Security Guards Still Harassing Photographers at Miami Metrorail

Miami-Dade Metrorail security guards continue to harass and threaten photographers, despite supposedly being informed that there is no law or policy forbidding commuters from taking non-commercial photos or videos.

The latest reported incident took place late last month when three photographers were taking photos at the Palmetto station in Hialeah.

It is clear that 50 State security has no intention of training its security guards to abide by the Miami-Dade code, despite numerous assurances from transit officials.

On Feb. 26, 2011, photographers Danny Delgado, Rob Benito and a third man were approached by two security guards who told them they needed a permit if they wanted to continue taking photos.

Delgado, who is a street photographer, filed a complaint with transit officials stating the following:

“We were first approached by a male guard, who besides being rude and unprofessional, was quite aggressive. As we talked with said guard the second guard (female) approached us and tried to understand the situation. We then began explaining to the female guard that we were simply trying to take some photographs and shoot some footage of ‘me’ not the “structure”, for personal use. She tried to be polite and courteous with us while at the same time backing up what her partner was saying, about us not being able to photograph/film in the station without a “permit” or some type of permission. We asked her what law or legal code she was basing her statement on but she could not answer. “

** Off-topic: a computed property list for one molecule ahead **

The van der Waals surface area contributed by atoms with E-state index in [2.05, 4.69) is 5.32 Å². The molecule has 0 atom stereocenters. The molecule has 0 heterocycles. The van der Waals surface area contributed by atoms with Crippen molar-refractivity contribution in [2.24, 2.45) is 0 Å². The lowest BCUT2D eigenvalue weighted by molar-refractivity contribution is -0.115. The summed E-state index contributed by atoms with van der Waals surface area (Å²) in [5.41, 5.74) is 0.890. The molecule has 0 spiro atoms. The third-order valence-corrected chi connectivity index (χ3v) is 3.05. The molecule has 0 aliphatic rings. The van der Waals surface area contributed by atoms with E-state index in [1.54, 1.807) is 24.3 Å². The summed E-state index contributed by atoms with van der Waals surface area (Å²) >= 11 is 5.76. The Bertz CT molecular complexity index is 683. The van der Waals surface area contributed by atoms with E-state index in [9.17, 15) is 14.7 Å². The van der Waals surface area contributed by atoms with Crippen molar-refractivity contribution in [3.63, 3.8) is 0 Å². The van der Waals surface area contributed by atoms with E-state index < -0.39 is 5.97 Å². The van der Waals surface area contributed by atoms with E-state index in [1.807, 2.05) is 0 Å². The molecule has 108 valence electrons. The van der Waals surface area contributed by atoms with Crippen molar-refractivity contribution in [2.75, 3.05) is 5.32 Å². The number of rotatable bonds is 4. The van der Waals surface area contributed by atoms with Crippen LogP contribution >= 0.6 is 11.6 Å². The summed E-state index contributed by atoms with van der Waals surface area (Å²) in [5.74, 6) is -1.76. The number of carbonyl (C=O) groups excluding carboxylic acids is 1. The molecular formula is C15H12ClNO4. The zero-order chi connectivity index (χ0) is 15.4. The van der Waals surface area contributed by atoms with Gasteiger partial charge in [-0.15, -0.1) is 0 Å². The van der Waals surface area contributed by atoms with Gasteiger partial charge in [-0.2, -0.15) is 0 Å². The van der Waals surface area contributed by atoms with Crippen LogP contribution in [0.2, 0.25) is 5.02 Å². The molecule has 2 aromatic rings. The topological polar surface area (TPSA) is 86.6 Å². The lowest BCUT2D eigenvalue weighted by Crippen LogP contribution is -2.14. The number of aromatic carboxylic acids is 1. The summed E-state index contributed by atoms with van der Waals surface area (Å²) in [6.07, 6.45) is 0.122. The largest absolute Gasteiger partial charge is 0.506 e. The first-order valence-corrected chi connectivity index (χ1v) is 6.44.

After their conversation with the security guards, the photographers went to Delgado’s apartment and printed out a copy of the Miami-Dade Code that states non-commercial photography is legal on the Metrorail. Then they returned to the station.

He continued describing his experience in his complaint:

“We began explaining to one of the newly arrived guards what our situation was and I showed him the documents we had printed out supporting the fact that we were indeed completely free to photograph and film within the station to which the guard replied “I went to school for finance not law” as he tried to hand me back the documents in an attempt to invalidate the documents and brush us off. I insisted I had highlighted the relevant lines within the documents and that they are written in plain English. He responded by saying it was his station and he didn’t care what my papers say we were not going to photograph his station.